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Affirmations and the powerless African-American GLBTQ community

By |2018-01-16T08:01:38-05:00October 12th, 2006|Opinions|

Is Affirmations racist? Some of you are mad about the recent firing of our African-American sister from Affirmations. Particularly, since she was attempting to educate Affirmations on diversity. The other African-American sister who works at Affirmation, in protest of what happened to her colleague, also quit. Something smells bad.
In the past, Affirmations has been accused of treating African-Americans who use the community center with much disrespect. From my first-hand experience with Affirmations, it responded with a flat-out “no” when asked for non-monetary support of a fledgling local African-American GLBTQ organization by not allowing the use of its facility for meetings. It also prohibited distribution of the organization’s flyers by throwing them in the trash, claiming only Affirmations organizations could be posted. However, flyers and literature from several non-Affirmation organizations (ex. Metro Times, Real Detroit, POS, classified ads, restaurant menus, etc.) are always available in the community resource room and postings on the door. Why were the rules apparently changed for an African-American GLBTQ organization?
Practical and serious attempts have been made to educate Affirmations, including discussions with Affirmation’s leadership to address problems and shortcomings; and staff diversity training. Yet, it consistently fails to serve the African-American community; and we continue to experience treatment that feels exclusionary and discriminatory. Given that the stated goal of Affirmations is to fight for the marginalized and disenfranchised, it is sad that a marginalized and disenfranchised segment of the community is made to feel this way.
I feel bad that my sister was terminated. But let me tell you something. At-will employment law is alive and well in Michigan, especially for GLBTQ folks. Anybody in the state of Michigan can get fired in the next second for anything without any prior warnings! The only protections you have against at-will employment are: a union membership, an employment agreement (with for cause protection) or discrimination protection (race, sex, religion, disability, etc). Being GLBTQ is not a protected class. I had to educate one of the candidates for Detroit’s last mayoral race of this fact, because he did not know it (and he did not win). If our concerns are going to be addressed, we must speak up and educate the powers that be of our concerns.
The only municipalities in Michigan that protect GLBTQ people from job discrimination are Grand Rapids, Grand Ledge, Saginaw, Flint, Birmingham, Ypsilanti, Ann Arbor, East Lansing, Huntington Woods, Oak Park, Detroit, the Village of Douglas, Kalamazoo (in city employment only). So if you don’t work in one of these areas, you too can get fired! What are you going to do about it?
Affirmations clearly has the ear of the governor. Why? Because it has a power base, people who vote. We need that same governor to listen to us also. We need to organize and build our power base, our voting block. If we had a working powerbase, organizations like Affirmations would hesitate to trample over us because it would be held accountable. Rest assured, Affirmations has its own agenda and is working hard toward that agenda. Who is working on your agenda? If you are African-American, it appears that it may not be Affirmations.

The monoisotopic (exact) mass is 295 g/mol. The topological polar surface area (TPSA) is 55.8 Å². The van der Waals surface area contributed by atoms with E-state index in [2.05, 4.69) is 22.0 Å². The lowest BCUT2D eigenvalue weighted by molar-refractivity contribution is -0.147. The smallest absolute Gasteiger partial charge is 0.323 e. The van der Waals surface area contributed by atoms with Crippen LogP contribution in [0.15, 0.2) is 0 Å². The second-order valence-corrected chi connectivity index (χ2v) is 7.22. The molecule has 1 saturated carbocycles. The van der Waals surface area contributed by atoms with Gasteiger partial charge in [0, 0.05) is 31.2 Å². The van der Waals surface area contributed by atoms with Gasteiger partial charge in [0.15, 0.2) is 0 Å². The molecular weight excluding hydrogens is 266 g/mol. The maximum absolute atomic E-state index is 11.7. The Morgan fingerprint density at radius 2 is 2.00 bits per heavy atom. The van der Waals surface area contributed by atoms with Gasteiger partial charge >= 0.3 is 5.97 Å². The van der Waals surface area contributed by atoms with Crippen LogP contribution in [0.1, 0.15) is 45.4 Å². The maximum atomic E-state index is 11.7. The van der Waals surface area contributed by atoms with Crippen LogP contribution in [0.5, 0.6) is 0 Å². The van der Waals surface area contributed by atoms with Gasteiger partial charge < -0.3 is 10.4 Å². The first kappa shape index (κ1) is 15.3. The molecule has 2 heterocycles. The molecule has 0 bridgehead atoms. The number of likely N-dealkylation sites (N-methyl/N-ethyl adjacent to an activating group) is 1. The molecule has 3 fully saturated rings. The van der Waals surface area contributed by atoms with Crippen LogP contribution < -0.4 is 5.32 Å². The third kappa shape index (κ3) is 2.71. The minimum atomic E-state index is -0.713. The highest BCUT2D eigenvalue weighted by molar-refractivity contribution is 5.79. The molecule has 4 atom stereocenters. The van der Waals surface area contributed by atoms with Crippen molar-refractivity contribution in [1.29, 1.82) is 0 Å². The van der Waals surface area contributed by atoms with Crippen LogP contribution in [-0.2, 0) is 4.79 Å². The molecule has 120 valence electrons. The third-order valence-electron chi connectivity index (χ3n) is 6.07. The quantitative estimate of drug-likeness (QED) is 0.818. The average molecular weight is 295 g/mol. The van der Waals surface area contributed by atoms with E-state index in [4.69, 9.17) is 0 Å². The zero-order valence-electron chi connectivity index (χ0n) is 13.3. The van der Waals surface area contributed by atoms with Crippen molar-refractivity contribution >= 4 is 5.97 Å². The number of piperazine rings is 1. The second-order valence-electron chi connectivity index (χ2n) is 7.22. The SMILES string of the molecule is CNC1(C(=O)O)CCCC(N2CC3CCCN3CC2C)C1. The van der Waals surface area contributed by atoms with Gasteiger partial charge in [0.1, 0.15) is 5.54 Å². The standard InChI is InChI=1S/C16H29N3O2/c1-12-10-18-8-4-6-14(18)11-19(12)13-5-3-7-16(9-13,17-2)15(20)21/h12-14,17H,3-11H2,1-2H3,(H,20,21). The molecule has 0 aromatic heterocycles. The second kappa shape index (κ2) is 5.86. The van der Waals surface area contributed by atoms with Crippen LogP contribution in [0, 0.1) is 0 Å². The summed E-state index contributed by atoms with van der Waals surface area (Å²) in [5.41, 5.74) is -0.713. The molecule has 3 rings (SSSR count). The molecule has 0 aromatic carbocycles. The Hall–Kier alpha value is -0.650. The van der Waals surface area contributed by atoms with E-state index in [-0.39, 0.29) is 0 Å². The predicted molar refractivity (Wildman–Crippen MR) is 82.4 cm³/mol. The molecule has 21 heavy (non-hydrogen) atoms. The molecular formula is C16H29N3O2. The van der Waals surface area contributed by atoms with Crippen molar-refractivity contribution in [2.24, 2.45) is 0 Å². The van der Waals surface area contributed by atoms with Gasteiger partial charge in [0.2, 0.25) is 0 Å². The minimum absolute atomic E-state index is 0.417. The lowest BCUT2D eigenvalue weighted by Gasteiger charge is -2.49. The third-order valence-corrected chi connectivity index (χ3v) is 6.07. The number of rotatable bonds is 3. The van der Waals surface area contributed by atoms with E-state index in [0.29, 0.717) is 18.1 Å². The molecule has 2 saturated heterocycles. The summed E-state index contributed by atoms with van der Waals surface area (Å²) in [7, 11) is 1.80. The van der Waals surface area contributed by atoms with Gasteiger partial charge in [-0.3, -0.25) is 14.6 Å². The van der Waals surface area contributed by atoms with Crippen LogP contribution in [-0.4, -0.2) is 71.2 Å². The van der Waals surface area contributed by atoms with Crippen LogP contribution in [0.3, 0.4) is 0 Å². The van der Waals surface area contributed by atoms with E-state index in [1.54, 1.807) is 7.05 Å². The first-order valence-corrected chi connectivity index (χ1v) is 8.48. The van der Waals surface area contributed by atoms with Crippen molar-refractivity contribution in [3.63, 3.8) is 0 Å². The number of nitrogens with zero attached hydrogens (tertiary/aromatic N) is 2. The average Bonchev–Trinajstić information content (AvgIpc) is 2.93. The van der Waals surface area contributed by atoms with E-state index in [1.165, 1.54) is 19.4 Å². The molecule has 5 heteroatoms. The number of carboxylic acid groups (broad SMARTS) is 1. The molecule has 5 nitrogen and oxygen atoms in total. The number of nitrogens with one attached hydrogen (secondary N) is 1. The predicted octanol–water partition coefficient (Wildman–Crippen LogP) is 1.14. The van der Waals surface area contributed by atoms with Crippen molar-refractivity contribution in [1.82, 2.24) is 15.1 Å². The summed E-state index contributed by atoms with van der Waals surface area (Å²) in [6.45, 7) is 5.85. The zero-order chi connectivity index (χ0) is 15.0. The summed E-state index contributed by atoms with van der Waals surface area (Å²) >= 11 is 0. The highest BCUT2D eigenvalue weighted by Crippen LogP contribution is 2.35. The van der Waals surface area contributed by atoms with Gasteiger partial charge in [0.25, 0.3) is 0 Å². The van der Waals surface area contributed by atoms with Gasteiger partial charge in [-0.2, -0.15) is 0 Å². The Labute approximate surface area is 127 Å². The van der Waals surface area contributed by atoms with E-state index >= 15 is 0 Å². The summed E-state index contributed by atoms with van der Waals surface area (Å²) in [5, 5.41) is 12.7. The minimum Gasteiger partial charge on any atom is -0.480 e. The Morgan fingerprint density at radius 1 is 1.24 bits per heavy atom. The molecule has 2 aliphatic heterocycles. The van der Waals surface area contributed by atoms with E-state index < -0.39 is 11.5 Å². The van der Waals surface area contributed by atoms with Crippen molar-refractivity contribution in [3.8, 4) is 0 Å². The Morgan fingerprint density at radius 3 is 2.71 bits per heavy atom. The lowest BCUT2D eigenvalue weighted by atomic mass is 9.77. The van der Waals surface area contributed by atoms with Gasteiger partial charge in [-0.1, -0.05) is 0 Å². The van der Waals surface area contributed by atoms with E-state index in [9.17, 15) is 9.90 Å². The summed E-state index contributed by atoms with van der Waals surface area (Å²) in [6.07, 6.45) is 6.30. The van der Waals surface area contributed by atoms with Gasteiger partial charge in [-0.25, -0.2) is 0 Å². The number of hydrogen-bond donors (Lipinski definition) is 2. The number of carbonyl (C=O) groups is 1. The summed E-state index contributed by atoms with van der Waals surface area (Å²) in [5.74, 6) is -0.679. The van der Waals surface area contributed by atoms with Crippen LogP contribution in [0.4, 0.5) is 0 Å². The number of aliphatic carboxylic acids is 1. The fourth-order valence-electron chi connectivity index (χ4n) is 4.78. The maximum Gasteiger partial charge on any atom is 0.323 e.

We are at the peak of election season and who speaks on the agenda of the African American GLBTQ community? I don’t hear anyone, do you? No? That makes us powerless. How are your issues being heard? Who is talking about your rights? How many of you are out fighting that racist Proposition 2 anti-Affirmative Action measure? Let that pass and see how many more people get fired. Get some power. Get politically active.
I want us to take some action and I want us to have some power. I want us to do something that will be long lasting. Go before the board of Affirmations and any other organization that excludes us and start reporting on their exclusionary actions. Protest those actions by writing letters to those people who can help us make change. Then support those organizations that support us. Skip one night out and send that money to an organization that supports you. Karibou House is still active; give them a call and put your money and support behind her for a GLBT community center IN Detroit. I am partial to all of these but what I really want us to do is GET SOME POWER.
We need to come together and start working toward our common goals. We need to support each other and ourselves. Stop waiting for the other organizations to do it for us. We could merge our efforts and our organizations and grow as a unified TEAM. Get active. Register to vote. Support a candidate. Support your community. Make your voice known. The struggle is not over; and we have not overcome.
Alicia J. Skillman

About the Author:

BTL Staff
Between The Lines has been publishing LGBTQ-related content in Southeast Michigan since the early '90s. This year marks the publication's 27th anniversary.